Knife fighting will end up with you in jail if you ever use it in real life so I would not advise it. I am not a lawyer nor do I play one on TV, please seek legal advice from professionals.

Guns are your last port of call. Whether it is shooting air guns in competition or actual modern or historical firearms, you might find something worthwhile there. Clearly, carrying a gun unless you are in a war zone or America is frowned upon but the skills you will learn are somewhat transferable to tazers which are less frowned upon, although possibly not legal where you live.

Finally, your best bet is to learn/practice distance running -- Rule one: Cardio. However, a bad back is not ideal for running either, so you should seek professional medical help before doing any physical exercise whatsoever.

I know that OP is living in Canada but I strived to make my answer applicable beyond that one locale.


Since I am over 40 (over 50) now, I can no longer endure the typical Taekwondo work-outs. I don't mind the cardio, it's just that my joints and muscles are not those of a 20 or 30-year old any more. I also reached my peak in Taekwondo training, and realized that I would not be learning anything new or different from it.

So I switched to learning Hapkido (part of the Aiki-Juijitsu family of MA styles). The physical requirements are far less rigorous, and the techniques are far more useful for real-world self-defense situations. The work-out it entails is about one-half or one-third as rigorous as my old TKD work-out, but it provides sufficient stretching and cardio for me at my age.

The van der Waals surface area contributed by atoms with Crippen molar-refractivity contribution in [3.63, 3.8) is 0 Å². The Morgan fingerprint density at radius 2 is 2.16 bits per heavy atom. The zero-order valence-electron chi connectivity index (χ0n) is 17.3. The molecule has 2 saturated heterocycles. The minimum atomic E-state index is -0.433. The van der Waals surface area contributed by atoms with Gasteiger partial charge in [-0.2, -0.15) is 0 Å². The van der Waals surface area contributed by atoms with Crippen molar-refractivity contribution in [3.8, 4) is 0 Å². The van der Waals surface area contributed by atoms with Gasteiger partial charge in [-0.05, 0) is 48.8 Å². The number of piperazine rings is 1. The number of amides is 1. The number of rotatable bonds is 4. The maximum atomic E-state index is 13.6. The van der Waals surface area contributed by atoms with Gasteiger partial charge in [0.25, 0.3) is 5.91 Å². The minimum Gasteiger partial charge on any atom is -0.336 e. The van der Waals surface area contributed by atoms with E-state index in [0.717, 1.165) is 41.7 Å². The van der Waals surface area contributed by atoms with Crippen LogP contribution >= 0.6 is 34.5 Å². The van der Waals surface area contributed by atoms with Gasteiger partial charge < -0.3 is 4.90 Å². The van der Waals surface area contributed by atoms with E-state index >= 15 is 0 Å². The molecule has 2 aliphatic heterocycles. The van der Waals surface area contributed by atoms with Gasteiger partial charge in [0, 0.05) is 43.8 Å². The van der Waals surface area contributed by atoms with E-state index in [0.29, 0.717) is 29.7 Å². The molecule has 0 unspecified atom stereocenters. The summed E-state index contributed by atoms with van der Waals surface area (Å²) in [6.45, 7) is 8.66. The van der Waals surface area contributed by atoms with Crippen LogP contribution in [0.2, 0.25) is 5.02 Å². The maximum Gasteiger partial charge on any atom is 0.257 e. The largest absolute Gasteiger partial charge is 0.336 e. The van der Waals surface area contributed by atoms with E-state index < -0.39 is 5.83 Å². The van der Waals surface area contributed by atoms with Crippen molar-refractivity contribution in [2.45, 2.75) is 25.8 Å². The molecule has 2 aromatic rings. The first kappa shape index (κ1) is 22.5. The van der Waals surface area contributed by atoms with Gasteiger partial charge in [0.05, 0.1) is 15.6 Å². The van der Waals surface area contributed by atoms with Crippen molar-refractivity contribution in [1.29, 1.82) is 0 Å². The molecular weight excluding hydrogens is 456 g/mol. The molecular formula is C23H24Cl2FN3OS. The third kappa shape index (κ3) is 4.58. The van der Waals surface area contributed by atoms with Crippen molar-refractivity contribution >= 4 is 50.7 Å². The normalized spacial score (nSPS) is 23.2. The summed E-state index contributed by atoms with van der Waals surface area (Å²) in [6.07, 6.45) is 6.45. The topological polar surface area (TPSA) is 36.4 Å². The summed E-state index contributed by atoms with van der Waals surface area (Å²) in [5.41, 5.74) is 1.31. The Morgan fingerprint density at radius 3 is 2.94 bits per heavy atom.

One of the drawbacks of intense martial arts training is the physical toll that it takes on your body, especially on your joints. You hear about most of the well-known martial artists undergoing hip, knee, shoulder, and back surgeries, and not being able to do any of the spectacular stunts they could do in their younger days.

I would much prefer a reasonable cardio work-out combined with learning practical but low-energy self-defense techniques. I do not really have any need for competition or sport styles. That's why Hapkido is a good fit for me and my needs. (But your needs and desires may be different.)

As for your finding the hand-to-hand combat techniques ineffective, all I can say is that the Hapkido techniques (old-style, pre-war) I am learning are quite practical and effective (and they even work against MMA fighters)*. It sounds like you need to find a better style and a better instructor, preferably someone who has had actual combat experience.

[*] Most of our Hapkido techniques are disallowed in MMA competitions, since they are designed to disable and injure the attacker.